GPSC sees increase in nominees at awards ceremony
Thursday night set records for the Graduate and Professional Student Council’s Achievement Awards ceremony.
GPSC received more than 120 nominations for the six achievement awards, an increase of more than 40 from last year. The Achievement Awards had six categories for faculty, staff, and graduate and professional students from GPSC.
Winners received $100 and honorable mentions earned $50.
The nominees had to fit a general award description that included making unique efforts to recognize others’ achievements, raising awareness of under-represented groups, and working to diversify the UA campus and build community.
First-place winner of the Outstanding Mentor of Graduate/Professional Students Award was Young-Jun Son, a professor in the College of Engineering. Honorable mention went to David Schmidtz, associate director of Rural Family Medicine at the Center for Rural Health.
Nominated faculty members had to have created opportunities for graduate or professional students, faculty and staff, assisted students in presenting and publishing their work, helped students find financial aid and provided career guidance.
“I am just honored. I feel I have been so fortunate to have such a good group of students,” Son said. “I couldn’t do any of this work without the great students. That really means a lot [to me to be nominated]. It’s hard to express.”
First-place winner for the Outstanding Graduate/Professional Student Leadership Award was Jessie Finch, a sociology graduate student; honorable mention was Ashley Stinnett, an anthropology and media arts graduate student. Judges were looking for someone who demonstrated “leadership in a co-curricular endeavor,” has contributed to their program or organization and has had a positive impact on the UA community.
“[I’m] really excited. I think that it was amazing that there were so many nominees this year,” Finch said. “It’s really great to be recognized among such a large group of esteemed peers.”
First-place winner for the Outstanding Interdisciplinary Development by a Graduate/Professional Student Award was April Petillo, a graduate student studying American Indian studies. She won the award for demonstrating creativity and innovation and having the potential to make a significant contribution in her field, according to the award criteria. There was no honorable mention for this category.
“I’m a little surprised, but very pleased actually,” Petillo said. “My original department [is] American Indian studies, and I really do try to make an effort to be in touch with the Department of Sociology and Department of Gender and Women’s studies. It’s pretty awesome to be recognized for that.”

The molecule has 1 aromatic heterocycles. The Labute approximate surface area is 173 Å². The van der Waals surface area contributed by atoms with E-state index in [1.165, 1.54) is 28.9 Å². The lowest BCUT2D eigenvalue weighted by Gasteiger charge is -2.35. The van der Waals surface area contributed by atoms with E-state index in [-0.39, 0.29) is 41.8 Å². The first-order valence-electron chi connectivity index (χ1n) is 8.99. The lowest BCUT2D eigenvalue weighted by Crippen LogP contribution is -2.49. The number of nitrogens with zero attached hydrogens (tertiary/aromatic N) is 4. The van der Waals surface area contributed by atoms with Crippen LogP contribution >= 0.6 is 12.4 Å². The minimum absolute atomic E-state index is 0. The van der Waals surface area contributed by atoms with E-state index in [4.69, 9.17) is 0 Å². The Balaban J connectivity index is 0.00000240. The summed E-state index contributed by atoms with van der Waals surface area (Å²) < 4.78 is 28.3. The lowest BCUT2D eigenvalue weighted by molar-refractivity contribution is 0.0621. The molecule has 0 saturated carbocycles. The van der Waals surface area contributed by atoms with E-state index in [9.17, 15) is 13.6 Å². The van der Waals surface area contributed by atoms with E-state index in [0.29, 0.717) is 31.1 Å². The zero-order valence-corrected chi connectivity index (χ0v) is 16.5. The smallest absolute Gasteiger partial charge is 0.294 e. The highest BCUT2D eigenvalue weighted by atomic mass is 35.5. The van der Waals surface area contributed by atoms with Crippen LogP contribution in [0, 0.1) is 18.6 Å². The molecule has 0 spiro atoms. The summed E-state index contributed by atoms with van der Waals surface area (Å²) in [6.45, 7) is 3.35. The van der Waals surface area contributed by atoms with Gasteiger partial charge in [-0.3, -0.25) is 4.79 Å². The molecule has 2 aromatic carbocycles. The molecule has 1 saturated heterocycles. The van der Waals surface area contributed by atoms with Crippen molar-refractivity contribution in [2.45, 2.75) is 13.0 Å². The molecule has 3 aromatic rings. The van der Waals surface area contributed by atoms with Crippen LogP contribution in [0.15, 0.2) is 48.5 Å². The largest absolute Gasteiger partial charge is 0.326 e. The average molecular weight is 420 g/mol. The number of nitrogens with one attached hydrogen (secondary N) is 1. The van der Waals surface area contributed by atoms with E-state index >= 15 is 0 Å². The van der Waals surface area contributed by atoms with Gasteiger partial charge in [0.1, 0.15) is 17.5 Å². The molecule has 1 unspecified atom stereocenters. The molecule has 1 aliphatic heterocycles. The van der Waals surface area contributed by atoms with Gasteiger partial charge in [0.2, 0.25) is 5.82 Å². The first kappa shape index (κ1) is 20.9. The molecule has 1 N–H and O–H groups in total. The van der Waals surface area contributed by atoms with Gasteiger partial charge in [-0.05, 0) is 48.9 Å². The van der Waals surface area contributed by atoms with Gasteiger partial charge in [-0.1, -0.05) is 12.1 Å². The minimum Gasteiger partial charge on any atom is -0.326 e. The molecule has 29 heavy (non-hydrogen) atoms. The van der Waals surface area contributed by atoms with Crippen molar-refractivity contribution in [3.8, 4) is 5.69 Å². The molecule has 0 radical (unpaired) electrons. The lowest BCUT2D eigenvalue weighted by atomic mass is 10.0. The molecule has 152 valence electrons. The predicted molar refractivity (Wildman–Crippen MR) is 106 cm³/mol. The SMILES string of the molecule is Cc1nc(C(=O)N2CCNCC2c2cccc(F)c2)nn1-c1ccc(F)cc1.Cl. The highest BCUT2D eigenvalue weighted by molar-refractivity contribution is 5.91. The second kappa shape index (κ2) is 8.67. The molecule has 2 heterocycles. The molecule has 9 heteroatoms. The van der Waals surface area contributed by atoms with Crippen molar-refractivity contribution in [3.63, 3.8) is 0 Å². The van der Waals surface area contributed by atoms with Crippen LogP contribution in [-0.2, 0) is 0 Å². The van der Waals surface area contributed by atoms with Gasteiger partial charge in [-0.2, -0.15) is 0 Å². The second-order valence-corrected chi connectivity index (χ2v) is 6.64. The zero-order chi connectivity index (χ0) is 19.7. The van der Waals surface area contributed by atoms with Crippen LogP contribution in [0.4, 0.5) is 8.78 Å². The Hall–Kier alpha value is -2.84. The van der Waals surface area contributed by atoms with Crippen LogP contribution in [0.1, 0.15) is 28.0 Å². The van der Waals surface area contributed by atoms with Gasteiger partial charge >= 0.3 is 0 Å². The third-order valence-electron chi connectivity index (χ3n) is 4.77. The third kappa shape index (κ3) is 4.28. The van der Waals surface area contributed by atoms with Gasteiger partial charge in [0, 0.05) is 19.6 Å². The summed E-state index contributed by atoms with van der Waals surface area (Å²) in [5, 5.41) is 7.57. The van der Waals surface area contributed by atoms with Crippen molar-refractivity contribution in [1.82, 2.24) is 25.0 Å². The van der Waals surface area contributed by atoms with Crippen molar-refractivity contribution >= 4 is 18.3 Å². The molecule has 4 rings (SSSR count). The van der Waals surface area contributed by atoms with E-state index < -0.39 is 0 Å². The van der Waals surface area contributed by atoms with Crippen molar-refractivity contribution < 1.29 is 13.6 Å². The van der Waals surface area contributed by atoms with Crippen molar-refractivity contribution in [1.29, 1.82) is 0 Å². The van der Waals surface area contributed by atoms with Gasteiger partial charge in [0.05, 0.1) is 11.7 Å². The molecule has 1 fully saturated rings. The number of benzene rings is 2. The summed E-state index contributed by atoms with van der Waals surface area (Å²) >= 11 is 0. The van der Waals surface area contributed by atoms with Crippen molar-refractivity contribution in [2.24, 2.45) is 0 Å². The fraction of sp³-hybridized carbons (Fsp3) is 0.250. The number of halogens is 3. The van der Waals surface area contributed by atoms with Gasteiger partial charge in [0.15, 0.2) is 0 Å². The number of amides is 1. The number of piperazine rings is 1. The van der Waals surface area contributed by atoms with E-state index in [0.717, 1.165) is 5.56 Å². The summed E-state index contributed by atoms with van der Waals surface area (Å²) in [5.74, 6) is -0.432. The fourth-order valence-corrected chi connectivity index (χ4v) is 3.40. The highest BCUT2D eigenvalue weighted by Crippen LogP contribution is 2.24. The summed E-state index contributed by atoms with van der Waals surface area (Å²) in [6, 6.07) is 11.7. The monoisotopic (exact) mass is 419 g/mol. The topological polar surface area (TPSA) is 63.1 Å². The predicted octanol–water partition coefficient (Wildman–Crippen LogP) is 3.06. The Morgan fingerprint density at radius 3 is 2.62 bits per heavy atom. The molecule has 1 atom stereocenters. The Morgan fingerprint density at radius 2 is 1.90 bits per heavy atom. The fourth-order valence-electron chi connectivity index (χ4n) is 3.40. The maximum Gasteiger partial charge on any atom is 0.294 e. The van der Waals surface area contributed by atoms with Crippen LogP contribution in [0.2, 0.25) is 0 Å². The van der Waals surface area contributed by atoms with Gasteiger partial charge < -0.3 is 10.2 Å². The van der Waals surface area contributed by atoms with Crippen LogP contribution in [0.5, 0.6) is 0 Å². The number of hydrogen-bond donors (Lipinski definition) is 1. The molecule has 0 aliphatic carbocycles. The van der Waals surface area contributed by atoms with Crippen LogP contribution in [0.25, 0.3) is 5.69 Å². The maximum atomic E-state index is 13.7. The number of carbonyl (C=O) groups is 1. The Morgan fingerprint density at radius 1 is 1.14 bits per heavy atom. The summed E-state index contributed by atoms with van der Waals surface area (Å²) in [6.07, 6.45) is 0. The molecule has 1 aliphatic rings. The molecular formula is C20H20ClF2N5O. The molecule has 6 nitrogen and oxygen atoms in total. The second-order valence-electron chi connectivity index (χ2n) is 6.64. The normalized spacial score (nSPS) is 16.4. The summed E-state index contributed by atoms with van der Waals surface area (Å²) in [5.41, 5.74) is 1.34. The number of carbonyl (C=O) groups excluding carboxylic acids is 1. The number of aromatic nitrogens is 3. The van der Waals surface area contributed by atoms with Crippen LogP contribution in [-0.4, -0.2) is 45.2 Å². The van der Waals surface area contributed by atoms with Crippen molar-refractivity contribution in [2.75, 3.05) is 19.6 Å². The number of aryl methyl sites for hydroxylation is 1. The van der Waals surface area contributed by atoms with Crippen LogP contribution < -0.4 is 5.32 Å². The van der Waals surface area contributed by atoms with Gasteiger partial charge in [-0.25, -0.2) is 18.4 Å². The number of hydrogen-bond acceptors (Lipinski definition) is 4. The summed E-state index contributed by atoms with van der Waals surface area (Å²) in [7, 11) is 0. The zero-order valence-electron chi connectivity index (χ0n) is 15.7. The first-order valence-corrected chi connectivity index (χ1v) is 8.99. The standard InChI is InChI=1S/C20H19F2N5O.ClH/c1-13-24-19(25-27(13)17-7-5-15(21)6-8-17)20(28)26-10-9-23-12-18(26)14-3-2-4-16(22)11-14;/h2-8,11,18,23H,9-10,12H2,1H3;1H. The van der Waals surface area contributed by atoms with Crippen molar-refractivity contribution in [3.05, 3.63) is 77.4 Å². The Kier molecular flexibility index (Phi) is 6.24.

The winner of the Outstanding Program Coordinator Award, Maria Telles, was chosen for being accessible to graduate students, helping them become follow the regulations governing graduate degrees and preventing and resolving student problems, according to the criteria. Telles is the program coordinator for Confluence Center. Honorable mention for the award went to Linda Koski, senior program coordinator in the School of Geography and Development.
“It’s a great honor to be in this university. I think the greatest asset here are the people, including the students,” Telles said. “I feel that everybody else deserves this. It’s not me that deserves this, because the work that I do is the work that others do to help me.”
Jennifer Mortensen, a family and consumer sciences graduate student, won the Outstanding Research Assistant Award. Honorable mention was awarded to Christina Williams. Mortensen exhibited originality and imagination, outstanding contributions to research, and research mentoring to peers and/or undergraduates to win the award, according to the award requirement description.
First place for the Outstanding Teaching Assistant Award went to Mahmoud Azaz, a graduate student studying second language acquisition and teaching and Middle East and North African studies. Honorable mention was given to Jesse Minor, a geography and natural resources graduate student. To earn the award, Azaz demonstrated outstanding teaching practice, inspired student learning and showed continued improvement of his teaching practice, as outlined in the award criteria.
“I can thank the people who nominated me,” Azaz said. “For sure this is some kind of motivation for me to do better and to have other students in the Arabic program to do more.”